That is first love. Under the impact of it, the new Christian eagerly takes on various ministries. It is a delight to serve, to sing, to help, to reach out to others. It seems the least he can do for such a wonderful Lord. That is first love. But gradually there comes an almost imperceptible shift of focus. We get busy, and what we do for Christ begins to loom more and more unimportant to us. Gradually our position, our status, the longing for approval by others, begins to take first place. We go on doing the same things but not from the same drive or motive. We drift into the loss of first love.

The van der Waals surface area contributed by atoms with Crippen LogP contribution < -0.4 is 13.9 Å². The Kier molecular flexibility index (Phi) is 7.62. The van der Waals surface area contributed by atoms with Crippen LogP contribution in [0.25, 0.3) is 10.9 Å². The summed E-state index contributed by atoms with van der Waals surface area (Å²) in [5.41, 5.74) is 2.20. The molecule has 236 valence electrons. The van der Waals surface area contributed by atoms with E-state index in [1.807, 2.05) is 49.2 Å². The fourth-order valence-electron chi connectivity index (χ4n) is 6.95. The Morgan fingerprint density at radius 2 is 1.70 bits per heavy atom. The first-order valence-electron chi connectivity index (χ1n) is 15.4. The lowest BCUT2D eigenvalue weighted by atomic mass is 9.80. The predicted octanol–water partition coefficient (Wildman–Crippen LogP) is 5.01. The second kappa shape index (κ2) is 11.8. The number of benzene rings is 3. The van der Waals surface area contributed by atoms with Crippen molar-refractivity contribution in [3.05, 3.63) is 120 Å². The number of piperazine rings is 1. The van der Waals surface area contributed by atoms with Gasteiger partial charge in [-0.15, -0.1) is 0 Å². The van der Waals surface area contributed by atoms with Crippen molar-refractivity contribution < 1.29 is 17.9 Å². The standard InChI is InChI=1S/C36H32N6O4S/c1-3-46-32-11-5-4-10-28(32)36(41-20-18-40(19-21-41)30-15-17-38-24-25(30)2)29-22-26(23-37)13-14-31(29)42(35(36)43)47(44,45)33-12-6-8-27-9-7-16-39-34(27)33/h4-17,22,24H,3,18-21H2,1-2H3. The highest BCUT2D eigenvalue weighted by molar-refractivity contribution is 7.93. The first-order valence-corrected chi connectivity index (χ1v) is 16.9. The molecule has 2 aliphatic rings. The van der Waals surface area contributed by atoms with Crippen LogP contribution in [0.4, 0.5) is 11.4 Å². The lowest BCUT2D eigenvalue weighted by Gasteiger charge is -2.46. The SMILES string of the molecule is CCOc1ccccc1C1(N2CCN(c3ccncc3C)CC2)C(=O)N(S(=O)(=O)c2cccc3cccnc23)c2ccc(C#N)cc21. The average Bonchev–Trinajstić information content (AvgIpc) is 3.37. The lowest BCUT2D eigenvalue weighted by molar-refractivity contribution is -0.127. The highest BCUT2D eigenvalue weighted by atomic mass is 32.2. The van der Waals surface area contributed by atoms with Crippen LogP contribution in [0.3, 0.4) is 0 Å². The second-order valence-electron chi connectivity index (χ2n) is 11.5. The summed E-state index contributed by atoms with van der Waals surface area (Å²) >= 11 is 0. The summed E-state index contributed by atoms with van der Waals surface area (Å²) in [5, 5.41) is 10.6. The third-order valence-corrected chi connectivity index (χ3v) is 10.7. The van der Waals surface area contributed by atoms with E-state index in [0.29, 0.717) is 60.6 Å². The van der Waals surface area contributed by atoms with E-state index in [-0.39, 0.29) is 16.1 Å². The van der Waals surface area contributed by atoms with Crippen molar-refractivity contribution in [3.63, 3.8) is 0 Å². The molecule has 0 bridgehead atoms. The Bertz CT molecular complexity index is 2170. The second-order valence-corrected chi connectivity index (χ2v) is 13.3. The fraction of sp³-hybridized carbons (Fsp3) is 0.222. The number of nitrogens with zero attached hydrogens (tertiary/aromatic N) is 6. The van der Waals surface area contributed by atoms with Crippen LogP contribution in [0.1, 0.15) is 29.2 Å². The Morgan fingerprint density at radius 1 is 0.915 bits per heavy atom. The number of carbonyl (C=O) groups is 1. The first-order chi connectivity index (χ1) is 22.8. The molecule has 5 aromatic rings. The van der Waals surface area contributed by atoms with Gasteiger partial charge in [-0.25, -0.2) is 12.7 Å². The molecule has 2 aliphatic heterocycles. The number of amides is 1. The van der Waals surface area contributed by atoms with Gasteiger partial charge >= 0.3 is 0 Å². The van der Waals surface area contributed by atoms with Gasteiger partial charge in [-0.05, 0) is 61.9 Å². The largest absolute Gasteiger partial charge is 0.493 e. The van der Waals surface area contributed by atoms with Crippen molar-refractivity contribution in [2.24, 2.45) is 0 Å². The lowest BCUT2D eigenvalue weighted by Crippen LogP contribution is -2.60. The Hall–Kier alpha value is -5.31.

There are always symptoms, signs, of this happening. Here are three of them: The first one, visible at first only to the individual, is the loss of the joy and glow of Christian life. It soon becomes humdrum and routine. You begin to feel like you have heard it all already. Even the church service loses its impact. It seems mechanical, routine, dull and drab. That is a sign you are beginning to lose your first love. Second, you lose your ability to love others. One of the great revelations of the Scripture is that the reason we love others is because we have first been loved ourselves. When we lose that consciousness of the wonder of Jesus' love we also lose our awareness of others and find our love for them fading. It is difficult to love. We become critical, censorious, complaining. We begin to choose our friends more closely and only associate with those we like. We lose the compassion that reached out to everyone at first. Then, third, we lose a healthy perspective of ourselves. We become more and more important in our thinking. Instead of what the Lord wants and what will please him we begin to think of what we want and what will please us. Gradually, we become sensitive and touchy, unable to bear criticism. This begins to make divisions and often schisms in a congregation. Individuals in the church are no longer interested in evangelism. They are no longer concerned about those around them without Christ, but are focused on themselves, their own comfort, their own pleasure. Self-centeredness sets in.